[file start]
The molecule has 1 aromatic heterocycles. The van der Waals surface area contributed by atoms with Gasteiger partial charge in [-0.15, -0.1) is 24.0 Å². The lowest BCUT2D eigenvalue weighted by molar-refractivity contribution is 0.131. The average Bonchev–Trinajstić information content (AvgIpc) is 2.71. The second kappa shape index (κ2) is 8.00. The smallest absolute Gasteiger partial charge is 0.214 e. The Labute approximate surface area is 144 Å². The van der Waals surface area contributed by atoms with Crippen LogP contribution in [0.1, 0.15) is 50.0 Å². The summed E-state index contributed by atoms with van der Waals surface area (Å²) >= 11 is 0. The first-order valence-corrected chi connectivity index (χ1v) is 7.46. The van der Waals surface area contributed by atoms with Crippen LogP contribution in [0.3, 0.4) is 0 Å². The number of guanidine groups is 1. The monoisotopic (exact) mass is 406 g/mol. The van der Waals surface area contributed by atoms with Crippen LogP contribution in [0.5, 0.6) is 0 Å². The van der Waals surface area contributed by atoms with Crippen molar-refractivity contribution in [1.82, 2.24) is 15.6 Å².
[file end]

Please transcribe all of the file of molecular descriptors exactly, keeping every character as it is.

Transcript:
The molecule has 1 aromatic heterocycles. The van der Waals surface area contributed by atoms with Gasteiger partial charge in [-0.15, -0.1) is 24.0 Å². The lowest BCUT2D eigenvalue weighted by molar-refractivity contribution is 0.131. The average Bonchev–Trinajstić information content (AvgIpc) is 2.71. The second kappa shape index (κ2) is 8.00. The smallest absolute Gasteiger partial charge is 0.214 e. The Labute approximate surface area is 144 Å². The van der Waals surface area contributed by atoms with Crippen LogP contribution in [0.1, 0.15) is 50.0 Å². The summed E-state index contributed by atoms with van der Waals surface area (Å²) >= 11 is 0. The first-order valence-corrected chi connectivity index (χ1v) is 7.46. The van der Waals surface area contributed by atoms with Crippen LogP contribution in [0.3, 0.4) is 0 Å². The number of guanidine groups is 1. The monoisotopic (exact) mass is 406 g/mol. The van der Waals surface area contributed by atoms with Crippen LogP contribution in [0.5, 0.6) is 0 Å². The van der Waals surface area contributed by atoms with Crippen molar-refractivity contribution in [1.82, 2.24) is 15.6 Å².